At the same time, I do have serious rule-of-law reservations about undoing a deal eight years on, particularly given the fact that it appears that the advertising-supported space is doing better than I thought a few years ago: Snapchat in particular is building a great business, LinkedIn is doing much better, and TikTok is obviously on its way.
- Andy Grove famously said “Only the Paranoid Survive”, but the takeaway from many of these emails is that “Only the paranoid get sued for antitrust”; to put it another way, Facebook executives come across as worried about everything, especially Google, which, by the same token, comes across as completely asleep at the wheel (now that is a monopoly indicator if I’ve ever seen one!).
- Facebook’s stock was down less than 2% yesterday; that may reflect investor skepticism about the success of the lawsuit, but you could also argue that splitting up the company would actually unlock value: all three products would keep their audiences, but would have to monetize independently, which, given the fact that Facebook ad prices are set by auction, not artificially propped up as you would expect with an alleged monopolist, could absolutely lead to more revenue in aggregate, not less.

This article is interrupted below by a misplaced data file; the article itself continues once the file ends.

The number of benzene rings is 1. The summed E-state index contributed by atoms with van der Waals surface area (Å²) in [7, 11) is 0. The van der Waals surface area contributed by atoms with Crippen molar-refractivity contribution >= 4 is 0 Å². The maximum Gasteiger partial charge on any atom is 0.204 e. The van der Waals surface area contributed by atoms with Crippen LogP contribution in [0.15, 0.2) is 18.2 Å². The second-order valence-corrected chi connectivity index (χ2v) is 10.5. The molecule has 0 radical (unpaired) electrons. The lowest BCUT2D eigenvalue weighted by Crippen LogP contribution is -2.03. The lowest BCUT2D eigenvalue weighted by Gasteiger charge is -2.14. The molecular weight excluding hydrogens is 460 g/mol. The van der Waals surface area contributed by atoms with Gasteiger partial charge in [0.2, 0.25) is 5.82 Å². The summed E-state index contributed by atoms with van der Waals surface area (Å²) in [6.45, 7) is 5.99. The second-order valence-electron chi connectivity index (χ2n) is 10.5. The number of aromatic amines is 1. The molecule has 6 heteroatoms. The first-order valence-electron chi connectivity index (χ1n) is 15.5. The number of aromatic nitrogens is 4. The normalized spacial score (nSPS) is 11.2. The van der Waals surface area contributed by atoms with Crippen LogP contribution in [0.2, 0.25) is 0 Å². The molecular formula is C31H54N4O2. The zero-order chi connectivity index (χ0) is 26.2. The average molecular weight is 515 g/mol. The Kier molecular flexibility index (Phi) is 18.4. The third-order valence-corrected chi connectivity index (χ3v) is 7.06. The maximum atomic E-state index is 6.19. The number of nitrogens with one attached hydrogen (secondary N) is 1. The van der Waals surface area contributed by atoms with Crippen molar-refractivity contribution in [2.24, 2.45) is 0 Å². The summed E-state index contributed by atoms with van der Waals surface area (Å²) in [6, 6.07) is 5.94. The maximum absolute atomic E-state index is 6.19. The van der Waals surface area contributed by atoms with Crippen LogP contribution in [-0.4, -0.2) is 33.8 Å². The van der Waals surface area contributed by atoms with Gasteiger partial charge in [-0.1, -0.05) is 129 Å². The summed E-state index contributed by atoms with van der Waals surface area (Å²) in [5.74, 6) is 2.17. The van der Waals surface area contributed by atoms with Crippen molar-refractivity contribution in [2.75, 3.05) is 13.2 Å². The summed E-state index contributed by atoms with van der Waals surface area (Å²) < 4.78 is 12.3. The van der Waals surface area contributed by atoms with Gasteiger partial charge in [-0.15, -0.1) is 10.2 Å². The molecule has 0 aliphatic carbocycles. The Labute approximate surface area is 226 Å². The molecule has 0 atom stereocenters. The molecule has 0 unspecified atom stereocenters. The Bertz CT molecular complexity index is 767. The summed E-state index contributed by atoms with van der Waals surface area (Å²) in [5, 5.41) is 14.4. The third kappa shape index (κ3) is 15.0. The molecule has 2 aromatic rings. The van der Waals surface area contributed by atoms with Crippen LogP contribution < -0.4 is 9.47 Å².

- Relatedly, it’s not clear that advertisers will benefit from a break-up. The entire reason why Facebook owning both Facebook and Instagram is a problem for other consumer tech companies is because advertisers benefit from a one-stop shop and don’t necessarily want to support multiple platforms.
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